All my children receive their first savings accounts soon after birth. Thereafter, I deposit all birthday and holiday money they receive into these accounts. By the time they begin earning allowance, each child already has a few hundred dollars in the bank.

After Jules lost his wallet containing more than $50 when he was 8, I stopped paying the boys’ allowances in cash. Instead, I transferred the money online from my checking account to their savings accounts. While protecting the boys from carrying too much money, this also made it simple for me to verify how much I owed them. For it’s easy to forget to pay allowance and hard to remember the last time you did.

I give slightly more than 10% of my income each year to charities, most through recurring monthly donations taken from a dedicated credit card. Occasionally I make one-time gifts to other charities, particularly if asked by someone I know.

Charitable giving is best done as an act of self-determination. Forcing kids to donate their money can create resentment, which makes the lesson of giving backfire. At the end of most years, when the bounty of our lives is readily apparent, I share with my children radio programs or articles on philanthropy (which are easy to find in December).

I do, however, make my children donate their time. They never resist and I suspect it’s because we volunteer together and I don’t pose it as optional. “Today we are going to work at Crown Point farm,” I’ll say, or, “This Saturday, we are working on a project at the school.” Volunteering for something you care about can be fulfilling, with no downside to starting young.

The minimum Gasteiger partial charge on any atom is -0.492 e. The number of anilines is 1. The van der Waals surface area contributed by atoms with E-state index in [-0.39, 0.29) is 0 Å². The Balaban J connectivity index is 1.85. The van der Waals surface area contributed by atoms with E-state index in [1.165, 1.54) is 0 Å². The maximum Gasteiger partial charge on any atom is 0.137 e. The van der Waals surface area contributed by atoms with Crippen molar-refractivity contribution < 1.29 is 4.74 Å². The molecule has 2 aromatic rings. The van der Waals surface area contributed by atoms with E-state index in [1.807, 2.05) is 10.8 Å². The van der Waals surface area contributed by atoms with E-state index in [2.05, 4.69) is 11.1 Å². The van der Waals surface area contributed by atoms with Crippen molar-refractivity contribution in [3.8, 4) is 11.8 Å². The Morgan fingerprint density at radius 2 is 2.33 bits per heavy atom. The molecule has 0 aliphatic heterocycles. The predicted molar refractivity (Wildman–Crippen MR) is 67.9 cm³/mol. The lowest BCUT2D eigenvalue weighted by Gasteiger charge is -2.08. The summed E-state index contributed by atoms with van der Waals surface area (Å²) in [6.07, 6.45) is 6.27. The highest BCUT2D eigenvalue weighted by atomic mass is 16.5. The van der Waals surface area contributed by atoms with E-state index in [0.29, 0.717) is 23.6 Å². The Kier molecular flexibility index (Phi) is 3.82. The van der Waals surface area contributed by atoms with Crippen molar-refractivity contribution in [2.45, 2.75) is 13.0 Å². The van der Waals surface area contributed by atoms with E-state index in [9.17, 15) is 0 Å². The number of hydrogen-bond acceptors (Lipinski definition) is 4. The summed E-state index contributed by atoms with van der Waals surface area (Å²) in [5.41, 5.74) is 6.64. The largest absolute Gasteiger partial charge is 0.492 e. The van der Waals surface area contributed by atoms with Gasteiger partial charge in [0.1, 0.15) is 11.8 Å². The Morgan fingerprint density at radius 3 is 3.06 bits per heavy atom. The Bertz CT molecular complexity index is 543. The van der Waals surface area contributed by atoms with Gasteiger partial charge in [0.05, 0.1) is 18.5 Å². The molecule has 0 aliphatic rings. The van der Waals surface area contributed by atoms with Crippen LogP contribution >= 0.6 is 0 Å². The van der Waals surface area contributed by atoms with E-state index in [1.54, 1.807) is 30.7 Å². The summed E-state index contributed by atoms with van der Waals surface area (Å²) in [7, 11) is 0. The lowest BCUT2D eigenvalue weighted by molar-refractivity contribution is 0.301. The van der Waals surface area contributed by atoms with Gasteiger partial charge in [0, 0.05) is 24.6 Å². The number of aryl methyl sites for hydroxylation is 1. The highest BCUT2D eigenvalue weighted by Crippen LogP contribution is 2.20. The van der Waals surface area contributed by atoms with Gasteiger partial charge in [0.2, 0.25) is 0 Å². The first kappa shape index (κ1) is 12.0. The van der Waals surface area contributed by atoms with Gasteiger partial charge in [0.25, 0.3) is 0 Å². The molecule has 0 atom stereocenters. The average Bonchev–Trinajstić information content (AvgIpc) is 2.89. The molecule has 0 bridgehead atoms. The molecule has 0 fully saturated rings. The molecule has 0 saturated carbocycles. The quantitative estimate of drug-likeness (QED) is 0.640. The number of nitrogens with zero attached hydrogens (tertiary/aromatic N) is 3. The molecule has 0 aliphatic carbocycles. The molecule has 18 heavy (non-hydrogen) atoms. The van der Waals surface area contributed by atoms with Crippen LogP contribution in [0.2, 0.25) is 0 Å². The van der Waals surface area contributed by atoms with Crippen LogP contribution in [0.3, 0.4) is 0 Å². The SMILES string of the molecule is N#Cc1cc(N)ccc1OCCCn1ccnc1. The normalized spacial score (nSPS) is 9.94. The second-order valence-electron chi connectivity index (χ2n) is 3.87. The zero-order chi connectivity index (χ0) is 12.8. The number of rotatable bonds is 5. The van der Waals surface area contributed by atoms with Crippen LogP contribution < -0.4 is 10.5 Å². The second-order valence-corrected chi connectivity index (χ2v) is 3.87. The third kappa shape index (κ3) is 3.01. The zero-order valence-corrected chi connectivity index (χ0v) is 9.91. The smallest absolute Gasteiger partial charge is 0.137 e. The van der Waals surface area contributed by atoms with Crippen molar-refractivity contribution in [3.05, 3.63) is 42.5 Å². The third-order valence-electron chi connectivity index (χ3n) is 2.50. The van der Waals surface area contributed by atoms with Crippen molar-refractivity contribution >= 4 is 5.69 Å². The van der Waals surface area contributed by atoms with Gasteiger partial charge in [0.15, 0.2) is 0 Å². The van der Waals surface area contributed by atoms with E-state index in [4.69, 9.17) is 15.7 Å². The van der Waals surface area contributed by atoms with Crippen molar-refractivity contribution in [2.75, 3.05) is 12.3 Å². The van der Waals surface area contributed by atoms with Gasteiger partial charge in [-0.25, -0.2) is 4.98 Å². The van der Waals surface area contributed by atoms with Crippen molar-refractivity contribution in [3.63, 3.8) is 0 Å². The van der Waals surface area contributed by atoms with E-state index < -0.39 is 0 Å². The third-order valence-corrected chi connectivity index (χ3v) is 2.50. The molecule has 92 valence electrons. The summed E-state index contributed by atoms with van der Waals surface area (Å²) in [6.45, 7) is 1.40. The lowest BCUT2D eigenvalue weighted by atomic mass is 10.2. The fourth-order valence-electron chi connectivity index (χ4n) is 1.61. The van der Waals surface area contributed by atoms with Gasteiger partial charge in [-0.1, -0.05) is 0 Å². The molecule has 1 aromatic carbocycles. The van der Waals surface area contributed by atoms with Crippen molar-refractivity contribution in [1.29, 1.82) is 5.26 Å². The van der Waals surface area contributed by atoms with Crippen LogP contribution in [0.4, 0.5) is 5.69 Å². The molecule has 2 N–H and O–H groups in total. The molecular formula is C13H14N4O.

Have the lessons you’ve tried to teach your children taken root in their behavior? It’s impossible to tell when they are with you. The answer lies in what kids do when away from their parents. Nothing makes me happier than having another adult tell me my young children were polite or helpful while in that person’s care.

As adults, my big boys continue to work for groups and causes on their own. Claude spent months organizing for the 2018 election and helps coach middle school distance runners. Jules has been canvassing for a candidate in Columbus where he’s attending Ohio State University. And then there’s Hugo. He has been a mega volunteer for multiple programs in college.

All the big boys are now headed into helping careers in public policy, nonprofit management, education and the environment. They’ve each told me that making a difference is not just important — for them it’s essential to finding career satisfaction. It’s not likely they’ll make as much money as their friends in finance or engineering, but they’ll make enough. More importantly, they’ll enjoy the riches of lives well spent.

Teach kids to be good money managers

Managing money is one of those topics some parents neglect to discuss with their children, abandoning them to figure it out for themselves, often with mixed results.

Like most of my Gen-X cohorts, neither of the households in which I was raised taught, in practical terms, how money works. And I doubt my grandparents explained money to their boomer children either.

In my mother’s house, the refrain on an endless playback loop was “There’s never enough money!” The smallest miscalculation seemed able to pull the family further down an insurmountable pit of debt.

One Saturday morning, a notice arrived stating that the electric company had not received the prior month’s payment. Like a picador hitting its bovine mark, my mother cornered my stepfather and me in the kitchen, her sudden fury causing us to freeze.